The man accused of beating a toddler to death had a video of himself hurting another child on his cell phone, a search warrant said.
Christopher Sims, 25, is charged with murder and felony child abuse in the death of two-year-old A’dan Blackmon. He wrote a letter to the Charlotte Observer saying he’s not guilty, and in court on Thursday he mentioned preparing for a trial.
A’dan arrived at Carolinas Medical Center on June 7 with traumatic brain injuries and other injuries, the warrant said. He was unconscious, badly bruised and unable to breathe on his own.
Doctors performed brain surgery to try and save A’dan’s life, but he died from his injuries on June 8.
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A’dan’s mom told Charlotte-Mecklenburg Police detectives that Sims had been taking care of her son from 11:00 a.m. on June 7 until he arrived at the hospital in the evening, according to the warrant. She said A’dan was not injured when she was with him in the morning.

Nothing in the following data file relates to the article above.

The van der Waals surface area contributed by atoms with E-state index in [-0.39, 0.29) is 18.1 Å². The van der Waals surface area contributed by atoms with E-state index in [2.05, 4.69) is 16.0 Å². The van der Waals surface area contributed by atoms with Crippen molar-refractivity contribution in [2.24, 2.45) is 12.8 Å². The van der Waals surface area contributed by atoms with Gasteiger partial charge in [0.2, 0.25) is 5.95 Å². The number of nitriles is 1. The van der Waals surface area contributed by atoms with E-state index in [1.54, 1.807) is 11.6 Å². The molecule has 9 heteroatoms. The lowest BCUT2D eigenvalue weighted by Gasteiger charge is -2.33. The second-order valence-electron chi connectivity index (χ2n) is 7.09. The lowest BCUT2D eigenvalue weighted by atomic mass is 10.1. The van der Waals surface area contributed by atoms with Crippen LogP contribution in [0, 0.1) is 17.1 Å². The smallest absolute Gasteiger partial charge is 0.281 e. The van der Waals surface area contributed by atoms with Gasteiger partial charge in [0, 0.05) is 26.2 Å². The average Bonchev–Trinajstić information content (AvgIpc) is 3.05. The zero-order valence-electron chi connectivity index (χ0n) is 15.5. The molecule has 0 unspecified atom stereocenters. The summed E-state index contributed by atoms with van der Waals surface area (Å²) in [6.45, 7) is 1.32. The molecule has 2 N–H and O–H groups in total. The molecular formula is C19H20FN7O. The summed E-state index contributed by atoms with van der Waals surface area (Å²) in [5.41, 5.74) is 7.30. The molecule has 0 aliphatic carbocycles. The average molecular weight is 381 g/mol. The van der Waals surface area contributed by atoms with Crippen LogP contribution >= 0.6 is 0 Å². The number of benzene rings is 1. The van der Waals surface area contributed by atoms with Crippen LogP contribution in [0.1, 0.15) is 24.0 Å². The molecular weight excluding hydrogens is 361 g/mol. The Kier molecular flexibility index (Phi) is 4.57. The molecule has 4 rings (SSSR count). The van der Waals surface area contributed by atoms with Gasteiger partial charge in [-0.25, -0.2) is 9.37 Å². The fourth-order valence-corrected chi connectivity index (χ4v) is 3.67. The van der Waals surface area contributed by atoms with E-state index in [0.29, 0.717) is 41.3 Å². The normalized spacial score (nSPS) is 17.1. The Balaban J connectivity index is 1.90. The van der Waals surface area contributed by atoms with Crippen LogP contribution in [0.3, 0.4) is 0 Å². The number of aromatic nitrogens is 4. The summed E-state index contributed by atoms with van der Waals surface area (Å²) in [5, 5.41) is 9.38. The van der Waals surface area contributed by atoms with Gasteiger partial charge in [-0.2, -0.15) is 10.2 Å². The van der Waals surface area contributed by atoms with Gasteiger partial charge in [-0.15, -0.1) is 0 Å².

Sims told detectives A’dan fell down three times during the day, but the doctor said the child’s injuries didn’t match up with that explanation.
While detectives were interviewing Sims, he let them search his phone. A video on the phone showed a sleeping toddler being slapped in the face with the child’s own hand, while someone else’s hand guided him, the warrant said. Sims told detectives the hand was his.
Documents obtained by the Charlotte Observer show that the child in the video was identified by his mother as Sims’ biological son, who is about the same age as A’dan.
Sims told police that his son always hits himself and he was trying to stop it, but the video contradicts that explanation, according to the documents.
The timestamp on the video was 10:07 a.m. on June 7, just before Sims would have started taking care of A’dan, documents said.
In court on Thursday, attorneys said they’re still looking into the case. Sims is expected to appear in court again in September.
But when he appeared in his jail uniform on Thursday, he asked Judge Robert Bell if he could be released on electronic monitoring to seek treatment for his panic attacks.
Sims’ hands trembled as he read a statement in court, saying he’s had panic attacks every day in jail and thinks something is wrong with his heart.
“I haven’t been able to stop shaking for weeks,” he said.
Sims told the judge his eyesight has been blurry or worse, and he’s fallen down a few times after blacking out.
He said he’s worried about being healthy enough for his trial.